Kahlan’s father taught her everything he knew about war and survival, and as a result she knew how to train young soldiers who were outnumbered greatly and spent more time leading armies than Richard — who was prophesied to lead the final battle against the great Socialist Evil. But love conquers all, right? When Richard decides that he must throw out the laws of the old Midlands and unite them under D’Hara (even though it doesn’t work), Kahlan, flinching momentarily, does anything she can to support Richard. Goodkind even goes to great pains to show her failing when she goes against Richard’s advice — even though it doesn’t make sense given her educational background, her personality, or the strength of her character and her power. One of the most absurd aspects of the story is that some of the greatest power she wields can only be invoked on behalf of Richard. And that particular point is never fully explained. I will never be able to fully explain all the ways that I loved Kahlan so much, and was so disappointed and frustrated at the same time with how her character was written.

I don’t know, though, if it measures up to the way that I became righteously indignant in behalf of Nicci. When Nicci was first introduced, I wasn’t aware that I would ever see Nicci again since she seemed to be an aside character, one of those cardboard cutouts who serve as a momentary evil tool of the devil Keeper of the Underworld. Then I was remotely aware that she would turn up again — the whole “I’m going to kill Richard” thing gave it away — but didn’t imagine that she would develop to the point that I would find her the most amazing person in the series. Hands down.

But.

Nicci spent the last third of the series being a martyr for Richard’s needs. Worrying about Richard’s health. What was best for Richard. Sleepless weeks studying ancient tomes because Richard doesn’t know squat about his own abilities, and Nicci has more than enough for three wizards and five sorceresses. In spite of Richard knowing exactly jack about being a wizard he magically is able to pull miraculous theory out of his arse so he can save Nicci’s life. Save. Her. Life. Because the most contrived plot points meant to show that Richard can do anything no matter how many times these incredibly educated women attempt to teach him anything, he instantly proves them wrong in the most amazing ways.

During the last third of the series, Nicci is constantly being shoved to Richard as a love interest, with whom she has fallen in love but is trying to keep that feeling buried, and she goes to great pains to help him in whatever way he needs because of this. She makes herself a sacrifice to Richard, and in the end, she is fulfilled because Richard is happy, even if it almost kills her in the process. She takes on heroic acts of selflessness because it doesn’t matter if she dies so long as the thing that makes Richard happy and successful comes to fruition. These things just don’t add up to her character development.

The Mord-Sith, Cara, who is sworn to Richard’s side is one of the most feared women in all the Midlands, known for the legendary torture that turns her into a weapon for the Lord Rahl. After Richard becomes the great hero who sets all Mord-Sith free, Cara chooses to be his personal guard. Now, Cara is badass, even as the lore created by Goodkind — who has no problem describing the torture and abuse of women as a plot device to show how horrible a bad guy can be — is as fascinating to me as it is triggering and problematic. Tougher than iron spikes and determined to show you that no man can scare her let alone better her at anything, the thanks Cara gets for throwing her life in front of danger for Richard’s protection is Richard’s insistence that she needs to be “more feminine”. Somehow her lack of desire to swaddle babies and feed squirrels makes her less feminine, because there is obviously only one definition. Cara is the stereotype of “strong female character” in that she is supposed to be the “anti-female” or something, but she is witty and clever and endearing, but there is a never-ending side-story to make her into a better, softer woman.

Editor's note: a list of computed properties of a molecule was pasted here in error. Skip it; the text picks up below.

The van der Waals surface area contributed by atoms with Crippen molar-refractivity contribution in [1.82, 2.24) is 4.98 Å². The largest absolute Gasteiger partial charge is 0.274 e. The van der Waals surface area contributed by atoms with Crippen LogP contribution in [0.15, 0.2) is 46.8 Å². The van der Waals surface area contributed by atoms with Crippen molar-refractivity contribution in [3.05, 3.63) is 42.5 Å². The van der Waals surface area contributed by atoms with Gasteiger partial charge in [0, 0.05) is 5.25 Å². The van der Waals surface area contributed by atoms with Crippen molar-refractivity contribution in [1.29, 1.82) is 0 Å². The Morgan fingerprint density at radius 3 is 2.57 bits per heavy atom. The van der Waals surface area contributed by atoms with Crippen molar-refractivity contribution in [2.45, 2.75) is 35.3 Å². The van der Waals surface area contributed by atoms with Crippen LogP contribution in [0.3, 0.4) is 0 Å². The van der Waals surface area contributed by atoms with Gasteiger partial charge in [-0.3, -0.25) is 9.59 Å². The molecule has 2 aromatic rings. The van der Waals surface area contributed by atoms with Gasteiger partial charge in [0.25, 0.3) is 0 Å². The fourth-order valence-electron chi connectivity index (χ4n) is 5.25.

The series is rife with graphic descriptions of violence against women. Rape and gory death drawn out in great detail. A serial killer who rapes and strangles prostitutes to ensure that everyone knows that they are less than human. A man who cuts off the nipples of women to control them with magic. Rape scene after rape scene described to ensure you know just how evil someone is. Women reduced to sex slaves by the “bad guy”. Combined with subtle message after little detail that ensures you know that gender roles are expected not only in the Midlands, D’Hara, and all of the New World, but in the heart of the philosophy that is being pounded by the beaten horse in this Randian-lite crap, the utter contempt that Terry Goodkind has for women shines through in what would have been an incredibly enjoyable series.

And I’ve only scratched the surface. I’d have to go, book by book, to get more in-depth.

It baffles me the way that someone can write incredible women with depth and amazing attributes and still demonstrate a full-on hatred for them with the stories and plots written out for them. The way their lives unfold and the arcs stretch on, at times, made me weep with anger. To this day I can’t figure out how I can hate a series so much and enjoy it at the same time.